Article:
Substantively, James illustrates the harm principle by invoking shocking descriptions of U.S. prohibitions on consensual sexual activity. This edges into hilarity when he pulls out a stuffed sheep toy and confesses to partaking of "the love that dare not bleat its name."
I wonder, though, how many of the laws that James cite remain valid after Lawrence v. Texas, 539 U.S. 538 (2003). Therein, the court held that a Texas statute criminalizing homosexual anal sex violated the Due Process Clause of the U.S. Constitution's 14th Amendment. The Court said, in relevant part,
The present case does not involve minors. It does not involve persons who might be injured or coerced or who are situated in relationships where consent might not easily be refused. It does not involve public conduct or prostitution. . . . The case does involve two adults who, with full and mutual consent from each other, engaged in sexual practices common to a homosexual lifestyle. The petitioners are entitled to respect for their private lives. The State cannot demean their existence or control their destiny by making their private sexual conduct a crime. Their right to liberty under the Due Process Clause gives them the full right to engage in their conduct without intervention of the government. . . . The Texas statute furthers no legitimate state interest which can justify its intrusion into the personal and private life of the individual.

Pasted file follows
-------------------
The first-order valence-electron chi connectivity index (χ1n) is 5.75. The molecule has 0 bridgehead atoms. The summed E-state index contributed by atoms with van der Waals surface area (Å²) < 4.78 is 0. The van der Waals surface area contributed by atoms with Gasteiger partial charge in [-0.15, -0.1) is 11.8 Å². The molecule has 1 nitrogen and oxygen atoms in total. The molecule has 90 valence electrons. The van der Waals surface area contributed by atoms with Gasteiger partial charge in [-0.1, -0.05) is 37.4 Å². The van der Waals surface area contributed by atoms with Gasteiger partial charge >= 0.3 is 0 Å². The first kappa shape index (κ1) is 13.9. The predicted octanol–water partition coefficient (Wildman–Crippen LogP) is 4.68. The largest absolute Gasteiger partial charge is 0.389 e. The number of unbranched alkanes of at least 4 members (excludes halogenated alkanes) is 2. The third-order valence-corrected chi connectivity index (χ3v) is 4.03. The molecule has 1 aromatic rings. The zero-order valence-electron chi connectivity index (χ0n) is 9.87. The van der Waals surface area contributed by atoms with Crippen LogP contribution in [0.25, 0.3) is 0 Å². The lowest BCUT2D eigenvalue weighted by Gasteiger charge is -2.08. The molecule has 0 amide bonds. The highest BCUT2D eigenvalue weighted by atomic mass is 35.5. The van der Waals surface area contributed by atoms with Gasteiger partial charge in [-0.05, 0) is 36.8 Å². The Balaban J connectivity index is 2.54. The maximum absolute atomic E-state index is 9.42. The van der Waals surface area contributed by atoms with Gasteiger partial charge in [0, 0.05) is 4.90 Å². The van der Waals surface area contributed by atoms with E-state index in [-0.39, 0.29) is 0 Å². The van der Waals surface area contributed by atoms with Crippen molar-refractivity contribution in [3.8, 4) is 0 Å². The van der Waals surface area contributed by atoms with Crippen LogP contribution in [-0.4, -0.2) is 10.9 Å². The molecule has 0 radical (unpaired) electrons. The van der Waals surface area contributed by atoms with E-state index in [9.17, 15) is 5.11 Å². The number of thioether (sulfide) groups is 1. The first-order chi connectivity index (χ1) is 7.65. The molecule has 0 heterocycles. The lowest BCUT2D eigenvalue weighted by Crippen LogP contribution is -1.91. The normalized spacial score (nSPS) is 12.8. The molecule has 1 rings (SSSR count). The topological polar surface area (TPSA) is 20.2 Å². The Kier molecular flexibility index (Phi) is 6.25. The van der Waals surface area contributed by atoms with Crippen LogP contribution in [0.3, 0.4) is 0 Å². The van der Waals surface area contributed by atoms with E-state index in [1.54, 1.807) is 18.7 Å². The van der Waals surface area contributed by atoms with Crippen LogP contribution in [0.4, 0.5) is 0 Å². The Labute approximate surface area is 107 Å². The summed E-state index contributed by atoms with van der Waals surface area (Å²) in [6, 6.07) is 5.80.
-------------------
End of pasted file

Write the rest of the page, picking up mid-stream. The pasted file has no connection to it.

Id. at 578.
Legal commentators have debated how far Lawrence reaches beyond state laws prohibiting private consensual sexual acts. I don't think we can assume that the case invalidates laws against bestiality or, to cite a closer case that James now has raised, necrophilia. I don't think anyone can plausibly claim, however, that Lawrence fails to strike down laws criminalizing private oral or anal sex between consenting adults, be they the same sex or not.